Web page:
This high temperature RVA method is applicable to any unmodifies and modified starches and their derivatives, including composites with hydrocolloids and lipids. High shear is used in the method to approximate typical processing conditions for these ingredients, which are commonly used as far replacers, gelling agents and stabilizers, and as paper wet end, size press and coating additives.
The method uses a maximum test temperature of 91ºC, to avoid boiling of water in the RVA canister at high altitudes (900-2100 m, or 3000-7000 ft). The pasting properties of starch and starch-containing products are readily assessed in the RVA. During the test, the starch is gelatinized with consequent rise in viscosity, subject to high temperature and controlled shear during which its stability is revealed, then cooled to provide an indication of setback during gelation. Samples can be assessed for pasting temperature, peak paste viscosity, time to peak, temperature at peak, hot and cold paste viscosity, breakdown, setback, final viscosity and other parameters.
Barley must retain high viability level in storage, typically above 95%, to be accepted for malting. The RVA Stirring Number test provides a rapid method for assessing sprout damage in malting barley.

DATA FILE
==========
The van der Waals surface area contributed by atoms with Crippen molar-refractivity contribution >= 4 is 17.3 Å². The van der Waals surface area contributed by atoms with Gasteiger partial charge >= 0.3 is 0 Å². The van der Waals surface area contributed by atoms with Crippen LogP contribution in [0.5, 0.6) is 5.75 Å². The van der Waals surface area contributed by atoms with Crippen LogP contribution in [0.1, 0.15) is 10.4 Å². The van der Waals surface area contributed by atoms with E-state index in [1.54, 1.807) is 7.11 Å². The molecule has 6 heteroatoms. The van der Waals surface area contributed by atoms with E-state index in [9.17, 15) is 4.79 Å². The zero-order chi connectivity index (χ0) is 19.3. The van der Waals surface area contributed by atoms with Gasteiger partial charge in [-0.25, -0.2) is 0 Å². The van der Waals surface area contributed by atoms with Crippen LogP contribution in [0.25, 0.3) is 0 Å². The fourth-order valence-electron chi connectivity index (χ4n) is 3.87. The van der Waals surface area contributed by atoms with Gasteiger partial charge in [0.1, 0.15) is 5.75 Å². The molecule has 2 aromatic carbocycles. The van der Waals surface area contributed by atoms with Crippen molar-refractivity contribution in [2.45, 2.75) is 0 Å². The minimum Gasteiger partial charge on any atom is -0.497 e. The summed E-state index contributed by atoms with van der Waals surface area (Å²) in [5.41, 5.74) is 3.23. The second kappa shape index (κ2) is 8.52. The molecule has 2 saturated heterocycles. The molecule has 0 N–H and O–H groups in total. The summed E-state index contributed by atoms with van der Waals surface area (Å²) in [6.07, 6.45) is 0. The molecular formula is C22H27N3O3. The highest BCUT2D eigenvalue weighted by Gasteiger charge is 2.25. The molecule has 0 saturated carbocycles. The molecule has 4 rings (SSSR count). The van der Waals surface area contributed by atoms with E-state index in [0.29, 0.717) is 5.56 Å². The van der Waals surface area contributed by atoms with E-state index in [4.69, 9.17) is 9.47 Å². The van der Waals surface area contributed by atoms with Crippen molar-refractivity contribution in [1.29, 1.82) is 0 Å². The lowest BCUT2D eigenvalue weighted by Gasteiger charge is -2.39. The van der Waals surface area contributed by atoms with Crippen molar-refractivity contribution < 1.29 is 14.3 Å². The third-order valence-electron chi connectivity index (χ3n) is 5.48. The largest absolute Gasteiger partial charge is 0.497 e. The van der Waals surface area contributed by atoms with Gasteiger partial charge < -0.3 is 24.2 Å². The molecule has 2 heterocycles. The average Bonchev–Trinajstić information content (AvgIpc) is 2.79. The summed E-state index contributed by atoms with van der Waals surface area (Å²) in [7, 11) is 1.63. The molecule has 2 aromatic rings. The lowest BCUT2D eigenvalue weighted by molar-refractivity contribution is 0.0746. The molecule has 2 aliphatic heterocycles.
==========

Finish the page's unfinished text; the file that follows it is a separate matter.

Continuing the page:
In this work viscous properties of xanthan gum in water and other solutions at various heating and shear rates are evaluated. The Rapid Visco Analyser (RVA) is a cooking stirring viscometer with ramped temperature and variable shear profiles optimized for testing viscous properties. The instrument includes international standard methods as well as full flexibility for customer tailor-made profiles. Combining speed, precision, flexibility and automation, the RVA is a unique tool for product development, quality and process control and quality assurance.
The method is applicable to unmodified and to acid thinned dent corn starches. These food and industrial starches are used as thickeners, gelling agents, sizes and coatings in products such as puddings, gravies, sauces, confection and paper. The final temperature of 65°C (149°F) is used to rapidly stabilize viscosity and minimize retrogradation. The Rapid Visco Analyser (RVA) is a cooking stirring viscometer with ramped temperature and variable shear profiles optimized for testing viscous properties.
The method is applicable to unmodified dent corn starches. The final temperature of 65°C (149°F) is used to rapidly stabilize viscosity and minimize retrogradation. Combining speed, precision, flexibility and automation, the RVA is a unique tool for product development, quality and process control and quality assurance.
The pasting behavior of pasta depends, to a great extent, on the ingredient and process effects. The cooking properties and final quality of the pasta are affected by treatments, such as drying, sheeting or extruding, during the manufacturing process. Combining speed, precision, flexibility and automation, the RVA is a unique tool for product development, quality and process control and quality assurance.